Rwandans are voting Monday in a presidential election that opponents of President Paul Kagame denounced as a sham.
President Kagame faces three other candidates believed to have ties to his ruling Rwandan Patriotic Front.
Charles Munyaneza, executive secretary of the Rwanda National Electoral Commission (NEC), said his commission is ready for Monday’s vote.
“As I talk right now, it’s only a few hours to elections. We are opening our polls at 6 A.M., and in terms of preparation, we have already delivered the election materials at all polling stations.
Munyaneza said the vote will be free, fair and transparent.
“We are sure that these elections are going to be free and fair because we have put in place everything. We have got the legal framework to make the election free and fair. We have recruited the right people to manage the election. In fact, this is not the first time we are going to do so. We have been on record of delivering (a) free and fair election,” he said.
He denied allegations that some Rwandans might have been forced to attend President Kagame rallies.
“As far as the election campaigns are concerned, we did not get, as the electoral commission, any report to that effect. What we saw is that people are turning out for the campaigns for all the candidates,” he said.
Human rights groups say real opponents to Mr. Kagame have been barred from fielding candidates.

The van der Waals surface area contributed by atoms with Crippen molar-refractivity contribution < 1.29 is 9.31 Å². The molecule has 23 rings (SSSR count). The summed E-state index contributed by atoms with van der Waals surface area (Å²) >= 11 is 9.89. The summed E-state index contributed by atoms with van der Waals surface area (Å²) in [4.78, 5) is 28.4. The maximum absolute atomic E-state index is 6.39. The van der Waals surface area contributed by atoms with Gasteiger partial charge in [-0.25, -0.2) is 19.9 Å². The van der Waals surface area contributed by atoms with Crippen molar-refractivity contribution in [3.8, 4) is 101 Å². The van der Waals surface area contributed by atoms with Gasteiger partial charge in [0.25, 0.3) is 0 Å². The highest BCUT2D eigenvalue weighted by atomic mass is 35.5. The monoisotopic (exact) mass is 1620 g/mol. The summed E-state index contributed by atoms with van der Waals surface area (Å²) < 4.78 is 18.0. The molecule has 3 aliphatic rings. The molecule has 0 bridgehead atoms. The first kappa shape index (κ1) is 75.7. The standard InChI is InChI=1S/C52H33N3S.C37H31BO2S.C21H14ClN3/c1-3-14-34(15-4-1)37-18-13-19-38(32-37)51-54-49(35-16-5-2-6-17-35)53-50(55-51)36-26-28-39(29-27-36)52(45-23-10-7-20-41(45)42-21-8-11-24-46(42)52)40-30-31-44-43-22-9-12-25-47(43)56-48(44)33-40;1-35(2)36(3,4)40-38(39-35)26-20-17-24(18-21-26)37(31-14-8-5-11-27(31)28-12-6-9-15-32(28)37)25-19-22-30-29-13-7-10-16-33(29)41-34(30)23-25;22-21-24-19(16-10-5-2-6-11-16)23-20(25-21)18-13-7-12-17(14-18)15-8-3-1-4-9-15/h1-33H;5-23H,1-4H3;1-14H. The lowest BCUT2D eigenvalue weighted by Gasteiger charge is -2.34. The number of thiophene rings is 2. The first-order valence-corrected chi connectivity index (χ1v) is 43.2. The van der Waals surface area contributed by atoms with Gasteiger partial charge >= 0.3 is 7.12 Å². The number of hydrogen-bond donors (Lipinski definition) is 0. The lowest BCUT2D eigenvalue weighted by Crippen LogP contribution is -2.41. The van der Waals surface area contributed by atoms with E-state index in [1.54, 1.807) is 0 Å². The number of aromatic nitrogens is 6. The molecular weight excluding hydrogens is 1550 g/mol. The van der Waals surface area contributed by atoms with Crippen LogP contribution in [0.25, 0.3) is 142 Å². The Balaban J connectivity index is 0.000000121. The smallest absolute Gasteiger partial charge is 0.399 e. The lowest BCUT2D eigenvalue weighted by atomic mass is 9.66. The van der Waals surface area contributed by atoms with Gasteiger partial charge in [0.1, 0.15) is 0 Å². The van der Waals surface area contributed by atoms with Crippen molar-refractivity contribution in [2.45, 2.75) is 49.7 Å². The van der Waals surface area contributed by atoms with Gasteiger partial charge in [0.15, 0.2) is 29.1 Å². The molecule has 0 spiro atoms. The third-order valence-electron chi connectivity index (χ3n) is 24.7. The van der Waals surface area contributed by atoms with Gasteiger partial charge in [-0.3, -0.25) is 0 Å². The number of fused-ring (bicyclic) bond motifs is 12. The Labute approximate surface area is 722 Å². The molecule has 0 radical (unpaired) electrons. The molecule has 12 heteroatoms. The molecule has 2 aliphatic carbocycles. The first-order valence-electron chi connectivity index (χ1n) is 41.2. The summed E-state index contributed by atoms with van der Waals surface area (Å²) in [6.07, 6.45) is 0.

Munyaneza denied that there was a deliberate attempt the exclude opposition candidate Victoire Ingabire, who has been under house arrest.
“I’m not aware whether she is an opposition candidate or if she ever wanted to be an opposition candidate. I know Ingabire and whatever has been happening. But, we are not concerned about whether she is under house arrest, or what. In the electoral commission, we are not concerned about that,” Munyaneza said.
The Rwandan government has also been accused of being behind a series of attacks carried out in recent weeks against opponents of President Kagame.
Jean Leonard Rugambage, the acting editor of the deputy editor of the Umuvugizi newspaper was shot outside his home and died later at a hospital.
But, Justice Minister Karugarama said the allegations are being manufactured by “enemies of the state” and untrue.
“That is really most unfortunate that anybody would make such allegations. In the case of this journalist (Jean Leonard Rugambage), surely there is an investigation that is been carried out. There have been arrests, people have admitted an offense. The matter is before a court of law,” Karugarama said.
He also denied the government was behind the brutal murder of Andre Kagwa Rwisereka, vice president of the opposition Green Party.
“Why should anybody really want a deputy of the Green Party killed and killed by (the) government, especially at this point in time when Rwanda is the focus of all the news media in the world? Everybody (who) has ax to grind with Rwanda is out to find fault with Rwanda.”
General Faustin Kayumba Nyamwasa, a former ally of President Paul Kagame, who fled to South Africa, narrowly survived an attempted assassination in South Africa.
Karugarama also denied the Rwandan government was behind the attempt on General Nyamwasa’s life.
“I think the government spokesperson has talked a lot of about General Kayumba. The prosecutor-general of this country has talked a lot about it. The Rwandan minister of foreign affairs has explained there is an investigation going on in South Africa by a competent authority. Why don’t we give the South African police investigative machinery the chance to investigate and tell us what happened?” Karugarama said.